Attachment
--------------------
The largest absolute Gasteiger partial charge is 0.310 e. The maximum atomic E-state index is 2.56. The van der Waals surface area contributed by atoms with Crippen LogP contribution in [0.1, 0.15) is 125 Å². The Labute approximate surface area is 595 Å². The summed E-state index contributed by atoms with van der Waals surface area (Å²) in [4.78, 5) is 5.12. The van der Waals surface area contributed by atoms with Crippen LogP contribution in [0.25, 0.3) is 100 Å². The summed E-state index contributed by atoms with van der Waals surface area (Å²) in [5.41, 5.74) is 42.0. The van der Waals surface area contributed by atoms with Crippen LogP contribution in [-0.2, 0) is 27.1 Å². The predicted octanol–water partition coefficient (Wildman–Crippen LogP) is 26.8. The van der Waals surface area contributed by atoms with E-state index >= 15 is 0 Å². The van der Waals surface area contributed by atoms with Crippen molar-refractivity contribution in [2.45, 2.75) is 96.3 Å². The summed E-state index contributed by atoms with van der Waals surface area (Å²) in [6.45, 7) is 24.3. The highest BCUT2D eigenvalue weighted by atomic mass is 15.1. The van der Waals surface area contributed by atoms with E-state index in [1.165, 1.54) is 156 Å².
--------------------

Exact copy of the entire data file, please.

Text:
The largest absolute Gasteiger partial charge is 0.310 e. The maximum atomic E-state index is 2.56. The van der Waals surface area contributed by atoms with Crippen LogP contribution in [0.1, 0.15) is 125 Å². The Labute approximate surface area is 595 Å². The summed E-state index contributed by atoms with van der Waals surface area (Å²) in [4.78, 5) is 5.12. The van der Waals surface area contributed by atoms with Crippen LogP contribution in [0.25, 0.3) is 100 Å². The summed E-state index contributed by atoms with van der Waals surface area (Å²) in [5.41, 5.74) is 42.0. The van der Waals surface area contributed by atoms with Crippen LogP contribution in [-0.2, 0) is 27.1 Å². The predicted octanol–water partition coefficient (Wildman–Crippen LogP) is 26.8. The van der Waals surface area contributed by atoms with E-state index >= 15 is 0 Å². The van der Waals surface area contributed by atoms with Crippen molar-refractivity contribution in [2.45, 2.75) is 96.3 Å². The summed E-state index contributed by atoms with van der Waals surface area (Å²) in [6.45, 7) is 24.3. The highest BCUT2D eigenvalue weighted by atomic mass is 15.1. The van der Waals surface area contributed by atoms with E-state index in [1.165, 1.54) is 156 Å².